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adult dance classes

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It's Raining Men! Gentleman taking over Salsa and Bachata Classes

Image from CreativeCommons.Org   

Image from CreativeCommons.Org

 

For the last month or two at Holy City Salsa, there’s been an interesting phenomena in several of the group classes—more guys than girls.

            It’s surprising...how many times have you been at some sort of group dance class or event that’s been overflowing with women and only a handful of men? So what’s the deal? Why are men taking over the dance class game? And what are women missing out on by not taking classes?

            Here are a few theories and observations from personal experiences—comment below if you agree or disagree and let’s have a dialogue about this.

            The Learning Curve is Imbalanced

            Women/follows can go on the social dance floor, be led through moves and achieve a certain degree of competency without necessarily knowing much more than a few basics.  Though classes and lessons are important to learning finesse, style, and technique, most ladies can at least learn enough on the social dance floor to have a decent time at a dance event.  

            Men/leads can’t really learn by doing on the social dance floor. Or if they try, women/follows may start avoiding them because they will get tired of being improperly led through moves. For a man/lead to have a good time at a social dance event, he needs to be somewhat competent, and at least have a few moves he can lead in his arsenal.

           A lead said his enjoyment of dance events exponentially increased the more he learned. The more moves he knew, the more technique he had, the more fun dancing became for him. Follows are not expecting leads to come out of the gate being excellent dancers—there is definitely a learning curve on both ends, but follows often advance faster than leads, at least in the beginning.

            This makes women/follows feel like they don’t need to take dance classes on a regular basis—however, once women/follows plateau from just learning by social dancing, they tend to stay in a plateau, whereas leads who take classes regularly tend to advance past their plateaus. Think the tortoise and the hare.

            The Social Structure is Imbalanced

            Women may opt out of taking dance classes because they statistically spend more time on housework and childcare than men.  If a woman has to get dinner on the table, make sure the kids are taken care of, and get those extra loads of laundry in, she’s probably not going to spend her spare time taking dance classes. Women with kids, especially single moms, often have to arrange childcare when they are taking dance classes, so a one-hour dance class turns into an expensive and time-consuming process after setting up and paying for childcare.

        Men are also more likely than women to spend time on any given day participating in a leisure activity, such as dancing.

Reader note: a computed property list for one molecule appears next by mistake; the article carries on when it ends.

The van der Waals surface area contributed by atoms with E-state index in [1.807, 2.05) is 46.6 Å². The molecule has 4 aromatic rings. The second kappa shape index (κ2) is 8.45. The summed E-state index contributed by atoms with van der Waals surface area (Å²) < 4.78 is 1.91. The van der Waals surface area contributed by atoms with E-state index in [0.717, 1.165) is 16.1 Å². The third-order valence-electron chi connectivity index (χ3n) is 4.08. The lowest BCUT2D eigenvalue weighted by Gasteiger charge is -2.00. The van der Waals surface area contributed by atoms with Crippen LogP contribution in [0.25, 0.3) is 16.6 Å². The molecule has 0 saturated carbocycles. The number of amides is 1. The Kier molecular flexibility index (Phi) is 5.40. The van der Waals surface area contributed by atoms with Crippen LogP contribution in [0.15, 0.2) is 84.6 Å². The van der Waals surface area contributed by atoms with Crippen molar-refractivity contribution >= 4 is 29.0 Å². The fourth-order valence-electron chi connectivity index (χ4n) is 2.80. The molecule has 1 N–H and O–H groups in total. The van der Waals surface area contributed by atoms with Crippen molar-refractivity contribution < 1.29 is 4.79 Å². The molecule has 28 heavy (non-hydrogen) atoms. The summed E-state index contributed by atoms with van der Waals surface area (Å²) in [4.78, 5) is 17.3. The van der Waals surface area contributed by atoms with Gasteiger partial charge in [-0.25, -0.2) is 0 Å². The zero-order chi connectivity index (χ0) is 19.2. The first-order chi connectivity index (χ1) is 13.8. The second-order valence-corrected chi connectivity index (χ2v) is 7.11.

The time of year may also affect whether or not women can attend classes—those with kids find more responsibilities heaped on them at the beginning and ending of the school year and around the holidays.

            Women also may have less disposable income than men. Women still earn 80 cents to every dollar that a man earns, and so it’s possible that women have less discretionary funds to spend on dance classes as well as less time. 

            The Dance Class Model is Imbalanced

             Social dance classes for partner work, like Salsa and Bachata, tend to focus on learning steps, patterns, and combos. Since the onus is on the lead to lead these combos, more attention is usually given to teach the lead’s technique and footwork. Though principles of following and styling are also taught, the elements of a class that would appeal to a lady are not necessarily the focus.

            Though it is always beneficial to practice a step over and over again, ladies/follows may grow bored with the repetitions needed for a lead to master a step. It’s up to the instructor to make sure that the ladies/follows always have something to work on and refine.

            Women may start out taking dance classes, but stop because they feel like they get the same experience from just social dancing if the instructor doesn’t take the time to work with the follows.

 

So what do you think? Do you think these observations and ideas are valid, or totally off the mark? What have you noticed happen in dance classes? Does it vary from community to community? Are you in a scene that’s overflowing with women? 

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Learn to Dance: Trust the Process

Fred Astaire said, “Some people seem to think that good dancers are born, but all the good dancers I have known are taught or trained.”

            Nobody comes out of the womb dancing. Or if they do, they’re not dancing like professionals. Learning to dance is a process, and sometimes, it’s not a comfortable one.

            People have a perception that since dance is fun, it should be easy. That because it’s something that people do for entertainment, there isn’t any work involved. They think dancing is like being able to roll your tongue—you can either do it, or you can’t.

           This perception holds so many people back from stepping onto the dance floor or into a studio to learn to dance. They never even give themselves the opportunity to try, or if they do try, they are constantly second-guessing themselves and holding themselves back from really learning.